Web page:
Friday, October 19, 2012

Ode to Apples

It is the season when cool weather, warm drinks and crisp apples are all I want to think about!  I love this time of year.  Apples are at their ripest and cheapest, so let’s take advantage!  We wanted to give apples the credit they deserve, so this post includes how to can apples to have on hand all year long and a collection of our very most favorite apple recipes.

Canning Apples

Canning apples is the easiest thing to can and, in my opinion, tastes the best.  It is simple but time consuming, which is why you should can with a friend!  Amy M and I have spent many hilarious hours canning crap.  Trust me, can with a friend, it's way more fun.  Aside from having a blast with a friend there are many reasons to can apples.  They are so healthy and you can adjust the simple syrup recipe to be low calorie, and the end result is like candy, but healthier.  I purchased my apples from a local farmer that sets up a tent in the grocery store parking lot.  Amy M bought hers from a farmer's market.  We both bought half a bushel and it was less than $20.00 each. We both used Golden Delicious, but any variety would be great, get what you like.

What you will need:
1/2 a bushel of apples
12-16 quart size mason jars and lids
8 1/2 cups sugar or sugar substitute (ie: Splenda)
1 Container Fresh Fruit Anti-Browning Powder
Water bath canner
Whole cinnamon sticks (optional)

The Method:
First things first, get your water on the stove.  Water bath canners are pretty affordable, usually around $30.00 at almost any store.  Fill it up to within 6 inches from the top, put the lid on and crank the heat to high.  It takes a long time to get the water boiling in a pot that big.

In another very large stock pot mix your simple syrup and turn the heat up to high on it as well.

Recipe for Simple Syrup:
2 1/4 cups sugar or sugar substitute
5 1/4 cups water
*Be prepared to quadruple this recipe for canning half a bushel of apples.  You can mix it all at once or do half and half.

While everything is heating up prep your apples.  You have to peel them and halve them or slice them.  Amy M and I have a great little device that peels/cores/slices apples all in one step.  I bough mine from The Pampered Chef and I've had it for 12 years and it is as good today as the day I got it.  

Amy's slicer is a little different because instead of having a clamp to attach it to the side of the counter hers has a suction cup.  It works just as great and came from any kitchen supply store.  Look at all those apple peels, I'm not saying the process isn't messy, I'm just saying it's worth it.

The apple spring is what you end up with after you've run it threw the apple peeler/corer/slicer.  My kids love these, although they are very skilled at not actually getting any apple in their mouths when they play with them.  Cut your springs in half and, viola! Beautiful apple crescents ready for the jar.

Once your apples are peeled and cut take the extra few minutes to keep them from browning by filling a large bowl with water and adding about 3 tablespoons of Fresh Fruit anti browning powder.  You can find it in the canning isle of any grocery store.  Just put a handful of apple slices in the treated water, let it sit for a few seconds, remove and put directly into your simple syrup, which should be boiling by now.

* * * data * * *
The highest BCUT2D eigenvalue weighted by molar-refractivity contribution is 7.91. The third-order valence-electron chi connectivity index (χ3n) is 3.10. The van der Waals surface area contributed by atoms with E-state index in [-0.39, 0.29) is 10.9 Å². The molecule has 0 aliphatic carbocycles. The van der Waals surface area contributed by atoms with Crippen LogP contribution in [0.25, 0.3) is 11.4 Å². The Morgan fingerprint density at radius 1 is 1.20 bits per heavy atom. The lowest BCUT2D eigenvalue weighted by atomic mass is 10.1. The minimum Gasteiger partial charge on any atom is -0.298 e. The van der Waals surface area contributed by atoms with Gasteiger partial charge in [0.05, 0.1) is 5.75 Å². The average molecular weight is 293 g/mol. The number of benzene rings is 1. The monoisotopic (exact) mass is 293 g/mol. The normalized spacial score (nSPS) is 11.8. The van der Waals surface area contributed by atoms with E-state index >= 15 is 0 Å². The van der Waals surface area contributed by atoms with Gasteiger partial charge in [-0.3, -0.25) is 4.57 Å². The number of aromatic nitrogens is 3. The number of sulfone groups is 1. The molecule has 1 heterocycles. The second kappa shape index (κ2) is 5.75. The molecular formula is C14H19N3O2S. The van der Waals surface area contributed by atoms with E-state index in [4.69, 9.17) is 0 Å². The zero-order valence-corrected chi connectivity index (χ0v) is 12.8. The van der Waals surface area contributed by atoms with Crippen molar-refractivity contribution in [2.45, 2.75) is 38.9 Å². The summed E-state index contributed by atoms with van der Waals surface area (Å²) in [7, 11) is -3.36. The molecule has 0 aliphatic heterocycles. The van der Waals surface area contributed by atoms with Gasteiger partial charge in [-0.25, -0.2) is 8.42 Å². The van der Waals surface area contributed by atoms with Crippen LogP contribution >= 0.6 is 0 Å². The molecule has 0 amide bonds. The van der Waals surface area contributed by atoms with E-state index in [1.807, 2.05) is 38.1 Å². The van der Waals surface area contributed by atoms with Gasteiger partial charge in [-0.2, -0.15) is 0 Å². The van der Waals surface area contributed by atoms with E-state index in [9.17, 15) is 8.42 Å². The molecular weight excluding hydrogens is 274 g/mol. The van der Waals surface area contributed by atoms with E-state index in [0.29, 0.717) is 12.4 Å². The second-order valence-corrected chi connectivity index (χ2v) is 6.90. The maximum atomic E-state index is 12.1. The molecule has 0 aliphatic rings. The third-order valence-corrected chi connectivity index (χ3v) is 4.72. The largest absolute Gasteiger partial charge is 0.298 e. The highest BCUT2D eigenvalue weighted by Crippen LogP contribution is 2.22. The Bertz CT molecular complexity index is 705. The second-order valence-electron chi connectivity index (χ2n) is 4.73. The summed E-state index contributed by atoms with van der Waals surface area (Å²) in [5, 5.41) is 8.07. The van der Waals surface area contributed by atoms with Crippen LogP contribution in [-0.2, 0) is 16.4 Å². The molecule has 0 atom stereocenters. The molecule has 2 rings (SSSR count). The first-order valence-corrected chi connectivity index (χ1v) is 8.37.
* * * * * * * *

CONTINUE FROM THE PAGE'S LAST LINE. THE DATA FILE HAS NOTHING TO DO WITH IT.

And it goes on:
Let your apple slices simmer in the simple syrup for about 3-5 minutes or until heated threw, turn off the heat and then using a slotted spoon pack as many apple slices into the jars as you can get.  
*You can absolutely can apples without cooking them in the simple syrup first, and that's what Amy M and I did.  Just prep your apples and put them in the bath to stop browning and then put them directly into the jars.  You still need to heat the simple syrup for the purpose of completely dissolving the sugar, but if you're using a sugar substitute that dissolves easily you don't even have to heat it.  However, you can fit more apples in the jars if you cook them in the simple syrup first.

Once all of your jars are full use a ladle and ladle the syrup into each jar to within 1/2 inch from the top of the jar.  If you like to flavor the apples with a little cinnamon, simply stick 1-2 whole cinnamon sticks into the jar after it is full of apples and juice.  Remove the bubbles by running a butter knife along the inside of the jar, and adjust head space again if necessary.  Wipe the rim of the jar and screw on your lids finger tight.  

By now your canning water should be rolling pretty furiously.  Place your filled jars into the canning basket and carefully place the whole thing into the water in the canning pot making sure the jars are completely submerged but the water is not over flowing.  Put the lid on and process (fancy word for let it boil) for 20 minutes for both pint and quart jars.  After the time is up, remove the canning lid and wait 5 minutes and then remove the jars and allow to cool.  Amy M and I forgot the 'wait 5 minute step' and ended up with jars that oozed syrup a little.  After they are cool the lid should be concave.  If it is not, it did not seal properly and you should eat those suckers immediately.

The last step is cleaning up the massive amounts of apple juice and guts that are now, undoubtedly, covering every inch of your kitchen.  Did I mention this is a messy process?  Messy but worth it.  

Check out the creepiest and most hilarious thing, Amy M accidentally canned a bug in her apples.  We didn't notice until we pulled the jar out of the canner to cool.  At least it was on the edge so we could see it.  We don't recommend canning bugs with your apples...silly Amy...

Eat your canned apples all by themselves, put them over oatmeal (there is a link to a great recipe for oatmeal on this very post!), or use them in any of the excellent recipes we have collected for your enjoyment....

<3, Sharla and Amy M